This type of cyber breach uses text messages (SMS) to trick users into giving away personal data or clicking on harmful links. It is essentially phishing done through text messages. 

It is a social engineering attack that exploits trust instead of technical manipulation. 

Smishers now send text messages that appear to be from a legitimate source like your bank, a delivery company, a friend, or even your family. They intend to seek financial or personal information like your ATM account. 

Like its email cousin, smishing tries to reel you in with urgency or fear, such as saying there is a problem with your account, a package delivery trouble, or even an alluring deal. 


QR code phishing, like vishing, now takes the form of phone calls tricking you into spilling sensitive details. 

Vishers use deceitful phone numbers and voice-altering software to execute their fraudulent scheme. The voice message then ploys users to connect to a human agent who carries out the scamming process. It might also ask users to open a malicious website.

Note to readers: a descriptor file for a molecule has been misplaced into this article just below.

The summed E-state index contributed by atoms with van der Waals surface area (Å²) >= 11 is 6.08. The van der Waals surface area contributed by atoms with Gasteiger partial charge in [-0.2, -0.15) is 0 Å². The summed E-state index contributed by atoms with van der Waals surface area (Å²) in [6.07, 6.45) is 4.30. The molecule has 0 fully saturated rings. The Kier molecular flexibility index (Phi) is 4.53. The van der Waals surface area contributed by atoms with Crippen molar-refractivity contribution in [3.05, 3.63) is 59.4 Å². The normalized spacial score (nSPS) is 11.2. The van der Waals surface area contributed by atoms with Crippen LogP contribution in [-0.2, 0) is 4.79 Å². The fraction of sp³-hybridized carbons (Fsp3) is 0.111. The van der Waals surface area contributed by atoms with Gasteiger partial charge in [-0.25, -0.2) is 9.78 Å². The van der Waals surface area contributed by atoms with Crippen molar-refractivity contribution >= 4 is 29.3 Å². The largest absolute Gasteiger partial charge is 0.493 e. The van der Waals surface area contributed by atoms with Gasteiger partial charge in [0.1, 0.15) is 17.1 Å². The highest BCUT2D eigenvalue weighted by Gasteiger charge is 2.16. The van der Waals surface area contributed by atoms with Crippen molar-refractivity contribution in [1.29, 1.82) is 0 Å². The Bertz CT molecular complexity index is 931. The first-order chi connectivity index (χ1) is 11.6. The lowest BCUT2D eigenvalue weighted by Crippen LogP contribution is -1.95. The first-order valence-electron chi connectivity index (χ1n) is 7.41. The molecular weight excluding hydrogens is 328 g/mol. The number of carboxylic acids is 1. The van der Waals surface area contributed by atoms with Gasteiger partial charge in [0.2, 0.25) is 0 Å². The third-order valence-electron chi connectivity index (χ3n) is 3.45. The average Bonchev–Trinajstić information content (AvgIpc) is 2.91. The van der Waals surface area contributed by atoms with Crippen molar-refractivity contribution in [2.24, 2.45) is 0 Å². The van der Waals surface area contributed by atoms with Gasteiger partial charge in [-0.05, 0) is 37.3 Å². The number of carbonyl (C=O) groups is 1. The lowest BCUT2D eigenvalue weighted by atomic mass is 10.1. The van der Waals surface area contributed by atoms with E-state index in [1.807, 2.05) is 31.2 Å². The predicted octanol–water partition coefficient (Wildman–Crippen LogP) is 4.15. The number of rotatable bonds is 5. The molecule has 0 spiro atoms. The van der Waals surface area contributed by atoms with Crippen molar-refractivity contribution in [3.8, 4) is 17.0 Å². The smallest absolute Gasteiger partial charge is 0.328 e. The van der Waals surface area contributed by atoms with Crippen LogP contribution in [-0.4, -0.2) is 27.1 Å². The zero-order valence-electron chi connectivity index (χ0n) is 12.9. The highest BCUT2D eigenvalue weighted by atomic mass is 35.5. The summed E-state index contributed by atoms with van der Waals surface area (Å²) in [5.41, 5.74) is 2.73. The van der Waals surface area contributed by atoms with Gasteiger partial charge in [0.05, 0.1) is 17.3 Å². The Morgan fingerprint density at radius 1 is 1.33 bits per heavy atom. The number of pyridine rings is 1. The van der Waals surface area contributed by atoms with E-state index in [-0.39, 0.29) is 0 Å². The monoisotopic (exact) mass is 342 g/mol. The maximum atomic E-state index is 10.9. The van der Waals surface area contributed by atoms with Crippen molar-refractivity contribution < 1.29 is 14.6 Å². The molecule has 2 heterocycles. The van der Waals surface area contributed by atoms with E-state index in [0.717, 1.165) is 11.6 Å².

They might also pretend to be people from the police, financial institutions, the government, or even the company you work for. 

Outplay quishers with QR TIGER—the most secure QR code generator online

QR codes now saturate the technological landscape, offering swift access to information, discounts, menus, and more. 

Outwit the deceivers and protect your QR code from manipulation. 

Before hastily scanning QR codes and handing out your data, watch for scams hidden in those pixelated squares, and don't forget the insights from the expert. 

Don’t get quished; get savvy with this helpful information, and be mindful of schemers around. 

Avoid QR code phishing with QR TIGER, the most secure QR code generator online. Start your scam-proof QR code venture with us.


What is an example of quishing?

Examples of QR code phishing include fake parking tickets, bogus travel vouchers, and fake discounts and deals. 

All these seemingly official QR codes trick you into malware-laden sites, stealing all your data, including your bank details.

What are the types of phishing?

Phishing involves QR code phishing, spear phishing, whaling, smishing, and vishing. 

What happens if you click a phishing link?

Clicking on a phishing link could take you to a fake website, download malware, or steal your personal information. Each of these exploit the vulnerabilities in your device.

Brands using QR codes